California Assembly Bill (AB) 1000 is a “gut and amend” bill introduced outside of the normal legislative process that would create a secondary, undefined environmental review for water conveyance projects in the Mojave Desert, including the Cadiz Water Project. Ironically, in the name of environmental protection, AB 1000’s proponents are urging the Legislature to undermine and circumvent California’s world-renowned, well-defined and judicially reviewable environmental protection laws in favor of selectively subjecting some but not all projects to different levels of scrutiny. The process referenced in AB 1000 is unprecedented and without defined standards.
As the Company previously announced, on September 1, 2017 the California State Senate Appropriations Committee held AB 1000 on the Senate’s suspense file rather than voting to further advance the legislation during the current California legislative session, which adjourns on Friday, September 15th. The suspense file is a special category of bills with a fiscal impact that are subject to additional scrutiny by the Appropriations committee in both the Senate and Assembly. With no further suspense file hearings scheduled in the Senate prior to September 15, bills that remain on suspense, including AB 1000, cannot be further considered by the Legislature in this session without the action of the Senate President Pro Tempore or the Chair of the Senate Appropriations Committee.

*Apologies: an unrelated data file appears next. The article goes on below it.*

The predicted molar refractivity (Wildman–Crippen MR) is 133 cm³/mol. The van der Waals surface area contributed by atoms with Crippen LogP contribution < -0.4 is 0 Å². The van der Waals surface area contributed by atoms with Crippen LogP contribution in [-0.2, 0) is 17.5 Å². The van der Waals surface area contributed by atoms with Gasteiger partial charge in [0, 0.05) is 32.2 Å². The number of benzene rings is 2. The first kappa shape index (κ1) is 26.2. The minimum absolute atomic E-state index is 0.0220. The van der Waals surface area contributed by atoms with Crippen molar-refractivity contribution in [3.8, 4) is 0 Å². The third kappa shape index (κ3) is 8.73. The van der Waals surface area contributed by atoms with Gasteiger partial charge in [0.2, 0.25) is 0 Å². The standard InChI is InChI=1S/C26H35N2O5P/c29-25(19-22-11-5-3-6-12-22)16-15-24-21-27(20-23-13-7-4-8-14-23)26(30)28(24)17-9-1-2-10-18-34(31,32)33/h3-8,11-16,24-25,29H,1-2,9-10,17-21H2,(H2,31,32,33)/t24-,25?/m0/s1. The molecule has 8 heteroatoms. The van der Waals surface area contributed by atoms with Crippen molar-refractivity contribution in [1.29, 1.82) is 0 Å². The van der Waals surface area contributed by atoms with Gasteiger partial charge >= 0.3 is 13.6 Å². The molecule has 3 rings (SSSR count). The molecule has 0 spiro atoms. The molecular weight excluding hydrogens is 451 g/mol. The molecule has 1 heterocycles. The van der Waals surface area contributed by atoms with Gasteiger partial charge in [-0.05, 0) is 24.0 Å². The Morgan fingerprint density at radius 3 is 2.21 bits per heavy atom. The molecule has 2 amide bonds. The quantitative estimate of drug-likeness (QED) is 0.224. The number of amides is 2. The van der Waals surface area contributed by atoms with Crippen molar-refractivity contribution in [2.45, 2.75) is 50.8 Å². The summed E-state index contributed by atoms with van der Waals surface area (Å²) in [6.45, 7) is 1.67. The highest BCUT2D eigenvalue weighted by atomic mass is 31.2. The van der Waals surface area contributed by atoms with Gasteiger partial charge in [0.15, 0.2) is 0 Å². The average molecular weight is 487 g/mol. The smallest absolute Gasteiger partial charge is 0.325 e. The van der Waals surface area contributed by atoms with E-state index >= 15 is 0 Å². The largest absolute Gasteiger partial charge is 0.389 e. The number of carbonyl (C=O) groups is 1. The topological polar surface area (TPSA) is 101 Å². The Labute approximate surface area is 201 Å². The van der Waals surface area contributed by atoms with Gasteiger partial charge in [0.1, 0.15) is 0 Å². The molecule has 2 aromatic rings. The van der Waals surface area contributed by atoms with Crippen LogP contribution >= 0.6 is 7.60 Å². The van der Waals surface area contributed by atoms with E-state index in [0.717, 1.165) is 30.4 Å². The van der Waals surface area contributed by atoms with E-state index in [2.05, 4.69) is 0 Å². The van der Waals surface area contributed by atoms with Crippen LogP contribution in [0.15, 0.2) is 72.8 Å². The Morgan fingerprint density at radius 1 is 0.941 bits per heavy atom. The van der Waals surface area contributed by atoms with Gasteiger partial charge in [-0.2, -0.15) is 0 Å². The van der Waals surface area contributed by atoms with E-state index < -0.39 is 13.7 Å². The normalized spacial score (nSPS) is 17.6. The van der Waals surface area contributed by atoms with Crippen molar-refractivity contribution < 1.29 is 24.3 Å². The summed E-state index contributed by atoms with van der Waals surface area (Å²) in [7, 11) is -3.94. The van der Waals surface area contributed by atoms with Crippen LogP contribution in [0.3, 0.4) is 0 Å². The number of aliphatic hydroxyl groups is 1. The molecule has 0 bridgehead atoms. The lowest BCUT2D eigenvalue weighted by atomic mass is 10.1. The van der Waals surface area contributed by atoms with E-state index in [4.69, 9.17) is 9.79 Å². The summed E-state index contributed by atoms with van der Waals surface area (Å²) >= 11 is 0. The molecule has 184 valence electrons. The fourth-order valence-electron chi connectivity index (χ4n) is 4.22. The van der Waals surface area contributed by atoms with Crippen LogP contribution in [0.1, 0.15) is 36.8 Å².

If AB 1000 were removed from the suspense file, it must be considered and passed by the full Senate and then considered and passed by the full Assembly by Friday, September 15th in order to become law. Prior to passage in the Assembly, AB 1000 should also be considered and passed by the Assembly’s Water, Parks & Wildlife Committee and the Assembly’s Appropriations Committee. If AB 1000 were to complete these steps, it would then go before the California Governor for his consideration. The Governor must consider all bills approved during the legislative session prior to October 15, 2017. If the Governor does not veto the bill, AB 1000 would become law on January 1, 2018.
AB 1000 is widely opposed by more than 70 local, state and national organizations, including labor unions, local government groups, chambers, cities, and water agencies, as harmful public policy that would create new uncertainty for all infrastructure improvements in California, jeopardizing jobs and reliable services for communities in need.
We are grateful that the California Senate leadership has held AB 1000 on the suspense file. We will continue to work with the Stop AB 1000 coalition to educate the Legislature about the bad policy precedent this bill would establish, as well as its unjust treatment of the Cadiz Water Project. To learn more about AB 1000, visit www.StopAB1000.com.